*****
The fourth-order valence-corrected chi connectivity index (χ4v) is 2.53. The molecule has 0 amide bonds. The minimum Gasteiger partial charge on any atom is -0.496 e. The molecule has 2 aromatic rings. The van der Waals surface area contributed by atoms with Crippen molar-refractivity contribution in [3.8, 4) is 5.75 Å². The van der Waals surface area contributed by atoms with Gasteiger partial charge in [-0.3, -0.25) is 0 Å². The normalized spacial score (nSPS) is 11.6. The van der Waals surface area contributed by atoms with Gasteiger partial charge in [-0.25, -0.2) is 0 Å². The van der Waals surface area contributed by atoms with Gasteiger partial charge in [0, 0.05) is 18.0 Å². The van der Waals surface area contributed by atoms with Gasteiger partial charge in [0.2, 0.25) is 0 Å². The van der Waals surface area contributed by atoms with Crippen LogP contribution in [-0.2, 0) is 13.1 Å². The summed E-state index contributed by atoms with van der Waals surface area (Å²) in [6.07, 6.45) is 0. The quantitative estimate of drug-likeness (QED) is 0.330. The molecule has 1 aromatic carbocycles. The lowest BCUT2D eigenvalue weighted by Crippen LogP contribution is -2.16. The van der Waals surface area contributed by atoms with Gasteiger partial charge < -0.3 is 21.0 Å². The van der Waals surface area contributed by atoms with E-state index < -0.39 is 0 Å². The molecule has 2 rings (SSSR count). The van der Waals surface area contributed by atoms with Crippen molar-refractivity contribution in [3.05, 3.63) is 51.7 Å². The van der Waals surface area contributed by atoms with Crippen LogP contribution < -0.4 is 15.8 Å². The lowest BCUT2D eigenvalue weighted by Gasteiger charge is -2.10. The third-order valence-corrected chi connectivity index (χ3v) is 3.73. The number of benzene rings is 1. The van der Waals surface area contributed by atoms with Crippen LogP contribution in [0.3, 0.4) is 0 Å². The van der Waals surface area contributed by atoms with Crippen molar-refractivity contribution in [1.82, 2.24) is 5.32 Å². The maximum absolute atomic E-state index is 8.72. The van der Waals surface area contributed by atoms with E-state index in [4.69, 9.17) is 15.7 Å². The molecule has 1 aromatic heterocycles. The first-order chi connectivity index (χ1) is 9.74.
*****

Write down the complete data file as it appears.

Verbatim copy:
The fourth-order valence-corrected chi connectivity index (χ4v) is 2.53. The molecule has 0 amide bonds. The minimum Gasteiger partial charge on any atom is -0.496 e. The molecule has 2 aromatic rings. The van der Waals surface area contributed by atoms with Crippen molar-refractivity contribution in [3.8, 4) is 5.75 Å². The van der Waals surface area contributed by atoms with Gasteiger partial charge in [-0.3, -0.25) is 0 Å². The normalized spacial score (nSPS) is 11.6. The van der Waals surface area contributed by atoms with Gasteiger partial charge in [-0.25, -0.2) is 0 Å². The van der Waals surface area contributed by atoms with Gasteiger partial charge in [0, 0.05) is 18.0 Å². The van der Waals surface area contributed by atoms with Gasteiger partial charge in [0.2, 0.25) is 0 Å². The van der Waals surface area contributed by atoms with Crippen LogP contribution in [-0.2, 0) is 13.1 Å². The summed E-state index contributed by atoms with van der Waals surface area (Å²) in [6.07, 6.45) is 0. The quantitative estimate of drug-likeness (QED) is 0.330. The molecule has 1 aromatic carbocycles. The lowest BCUT2D eigenvalue weighted by Crippen LogP contribution is -2.16. The van der Waals surface area contributed by atoms with Gasteiger partial charge < -0.3 is 21.0 Å². The van der Waals surface area contributed by atoms with E-state index < -0.39 is 0 Å². The molecule has 2 rings (SSSR count). The van der Waals surface area contributed by atoms with Crippen molar-refractivity contribution in [3.05, 3.63) is 51.7 Å². The van der Waals surface area contributed by atoms with Crippen LogP contribution < -0.4 is 15.8 Å². The lowest BCUT2D eigenvalue weighted by Gasteiger charge is -2.10. The third-order valence-corrected chi connectivity index (χ3v) is 3.73. The number of benzene rings is 1. The van der Waals surface area contributed by atoms with Crippen LogP contribution in [0.3, 0.4) is 0 Å². The van der Waals surface area contributed by atoms with Crippen molar-refractivity contribution in [1.82, 2.24) is 5.32 Å². The maximum absolute atomic E-state index is 8.72. The van der Waals surface area contributed by atoms with E-state index in [4.69, 9.17) is 15.7 Å². The molecule has 1 aromatic heterocycles. The first-order chi connectivity index (χ1) is 9.74.